Last edited 26 Jun 2016

Firring

A firring is a thin strip of timber (or ‘batten’) that has been cut along its length diagonally so that it tapers, with one end deeper than the other. Firrings are used in the construction of flat roofs to create a fall, ensuring that water runs to the lower side. Typically they are designed to a fall of 1:40, which given on-site inaccuracies should result in a minimum fall of 1:80 in the finished construction.

Firrings are sometimes referred to as furring strips or furrings.

They are manufactured by cutting at an angle along the length of a timber batten. As this requires specialist cutting equipment, firrings are often manufactured off site. Commonly available sizes have a maximum cross section of 47mm x 50mm, 47mm x 75mm and 47 x 100mm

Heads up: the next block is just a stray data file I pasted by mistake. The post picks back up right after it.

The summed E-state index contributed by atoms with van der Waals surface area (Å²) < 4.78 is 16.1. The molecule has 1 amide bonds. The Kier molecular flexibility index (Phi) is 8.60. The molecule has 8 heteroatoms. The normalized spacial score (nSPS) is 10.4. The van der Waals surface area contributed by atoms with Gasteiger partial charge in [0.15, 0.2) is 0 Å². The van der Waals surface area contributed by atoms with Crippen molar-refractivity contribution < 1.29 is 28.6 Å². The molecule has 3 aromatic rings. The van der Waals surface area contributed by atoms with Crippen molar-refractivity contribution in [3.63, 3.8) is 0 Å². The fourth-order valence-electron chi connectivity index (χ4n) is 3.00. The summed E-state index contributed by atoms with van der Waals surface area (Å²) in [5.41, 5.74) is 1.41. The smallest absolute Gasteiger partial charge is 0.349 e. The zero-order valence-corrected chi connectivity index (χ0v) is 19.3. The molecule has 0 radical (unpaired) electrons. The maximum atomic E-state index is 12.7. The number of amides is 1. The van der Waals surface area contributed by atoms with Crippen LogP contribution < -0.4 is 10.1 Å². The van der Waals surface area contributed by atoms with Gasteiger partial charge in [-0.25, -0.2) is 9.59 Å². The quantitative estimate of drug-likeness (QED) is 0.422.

Firrings are cut in pairs, with the pieces on both sides of the cut line being used so as to minimise waste. They can be cut is identical pairs or folding pairs. Identical pairs are the same when cut, whereas a folding pair are cut to form a continuous fall when placed end to end.

Firring.jpg

NB The term Metal Furring System or MF System refers to a technique for creating a seamless plaster internal finish with a void behind for the installation of services. Plasterboard is fixed directly to the concealed metal furrings. This can be used as an alternative to traditional timber batten construction for walls and ceilings.

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